Be particularly wary of products that market a combination of materials requiring a high pH (e.g. retinol) and those requiring a low pH (e.g. beta hydroxy acids) – only one of these materials at best could be efficacious; or really bad formulation techniques yielding a product marketed to have a skin compatible pH (around 5.5) would mean neither of these are bioavailable in proportions suitable to be effective!
The exact compatibility requirements of the many hundreds of active ingredients available can vary considerably – make sure to check the bioavailability of the substances used in your product to ensure it has been formulated to achieve the best possible performance.
Reason #2: Incorrect use of actives and/or marketing
While reason #1 is the most common issue impacting efficacy, I also see products that simply don’t contain enough of an active to provide the results promised and/or don’t have the capacity to deliver them where they need to go in the required amount. Active ingredients can only perform the way they are intended when the formulation has been designed to ensure their stability and bio-availability AND
enough of the active is present in each application. The number of applications per day or per week is crucial along with the form of the product, to ensure good delivery of the active/s to the required layer of the epidermis. Don’t get confused and think that very small amounts of a substance won’t be effective. Peptides, for example, only need to be present in the order of parts per million (ppm) to provide outstanding results — so the position of an active in an ingredient list can be deceiving! What is more important is to know that the product has been formulated to deliver the actives present to where they need to go, and contains an efficacious amount of the active as proven in clinical trials when used in a similar manner. Ask for details of the testing conducted such as the number of participants in the trial, how often they applied the product and if the active was present in a similar form of product in the same amount.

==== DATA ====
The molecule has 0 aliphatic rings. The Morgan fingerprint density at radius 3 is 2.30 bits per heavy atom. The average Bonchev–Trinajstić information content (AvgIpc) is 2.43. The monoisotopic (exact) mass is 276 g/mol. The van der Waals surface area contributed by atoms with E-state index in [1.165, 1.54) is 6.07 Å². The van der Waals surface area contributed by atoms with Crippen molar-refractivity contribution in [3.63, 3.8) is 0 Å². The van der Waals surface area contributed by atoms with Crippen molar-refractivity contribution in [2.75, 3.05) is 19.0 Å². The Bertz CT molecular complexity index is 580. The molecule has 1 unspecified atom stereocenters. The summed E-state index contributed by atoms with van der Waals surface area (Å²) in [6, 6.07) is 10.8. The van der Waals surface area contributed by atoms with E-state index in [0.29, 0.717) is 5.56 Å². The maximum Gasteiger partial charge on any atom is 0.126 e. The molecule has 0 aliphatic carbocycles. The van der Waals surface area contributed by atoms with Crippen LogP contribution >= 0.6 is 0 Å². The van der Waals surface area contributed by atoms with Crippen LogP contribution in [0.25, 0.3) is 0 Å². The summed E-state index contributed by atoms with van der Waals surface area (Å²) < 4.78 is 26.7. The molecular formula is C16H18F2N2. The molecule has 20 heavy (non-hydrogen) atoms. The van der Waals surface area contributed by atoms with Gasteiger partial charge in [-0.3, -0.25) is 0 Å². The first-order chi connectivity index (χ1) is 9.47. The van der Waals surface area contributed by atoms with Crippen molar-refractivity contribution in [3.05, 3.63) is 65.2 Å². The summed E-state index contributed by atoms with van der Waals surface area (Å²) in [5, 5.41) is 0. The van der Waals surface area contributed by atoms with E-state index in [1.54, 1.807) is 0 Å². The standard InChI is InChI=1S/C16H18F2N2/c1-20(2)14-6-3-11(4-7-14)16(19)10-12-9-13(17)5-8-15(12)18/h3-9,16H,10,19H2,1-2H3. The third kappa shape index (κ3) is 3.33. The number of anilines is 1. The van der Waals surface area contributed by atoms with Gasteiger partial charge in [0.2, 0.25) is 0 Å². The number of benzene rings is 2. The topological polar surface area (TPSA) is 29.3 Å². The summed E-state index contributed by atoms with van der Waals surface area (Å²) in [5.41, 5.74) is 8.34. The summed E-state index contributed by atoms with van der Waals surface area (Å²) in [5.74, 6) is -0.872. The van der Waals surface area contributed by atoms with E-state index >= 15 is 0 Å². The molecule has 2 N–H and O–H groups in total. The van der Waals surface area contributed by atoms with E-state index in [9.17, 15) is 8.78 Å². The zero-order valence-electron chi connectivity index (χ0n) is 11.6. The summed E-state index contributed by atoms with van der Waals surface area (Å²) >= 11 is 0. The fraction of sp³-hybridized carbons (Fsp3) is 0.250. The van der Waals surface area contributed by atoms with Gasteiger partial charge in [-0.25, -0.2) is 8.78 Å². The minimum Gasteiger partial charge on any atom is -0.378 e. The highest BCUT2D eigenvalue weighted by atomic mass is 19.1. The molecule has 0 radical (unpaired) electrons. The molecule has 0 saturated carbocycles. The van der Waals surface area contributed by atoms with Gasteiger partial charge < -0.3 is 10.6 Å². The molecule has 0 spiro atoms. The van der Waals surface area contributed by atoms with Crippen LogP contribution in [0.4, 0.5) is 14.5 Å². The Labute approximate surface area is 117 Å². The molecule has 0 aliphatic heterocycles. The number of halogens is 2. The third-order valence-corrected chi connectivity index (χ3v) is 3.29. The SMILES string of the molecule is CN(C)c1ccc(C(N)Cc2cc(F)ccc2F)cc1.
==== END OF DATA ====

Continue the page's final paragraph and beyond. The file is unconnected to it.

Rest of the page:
Reason #3: Unrealistic expectations
Sometimes consumers just expect far too much from a cosmetic product! Cosmetics are supposed to be designed for topical application to provide a transient change to the appearance of the skin. They are not designed to, and should not promise to, provide long term physiological changes to the skin’s structure or the way it works. For example, skin whitening ingredients can use one or more methods to inhibit melanin production, and assuming the product has been formulated with compatibility, bio-availability and using the clinically proven amounts of active, it still won’t perform the way a consumer expects if:
- the product is not used regularly by the consumer in the way in which it is directed
- the consumer readily exposes themselves to considerable UV exposure and/or
- the consumer is expecting to become whiter than the day they were born
Genetics, lifestyle and hormones can prevent a cosmetic product from ever working the way it was intended or has promised; and the consumer looking for a miracle in a jar is invariably going to end up disappointed. Be careful that you don’t over promise results to someone looking for a miracle because no matter how good your product is, they are unlikely to be satisfied. This can also happen where marketing claims and over-ambitious photo-shopping in advertisements exceed what a typical consumer can hope
to achieve from regular use of a product.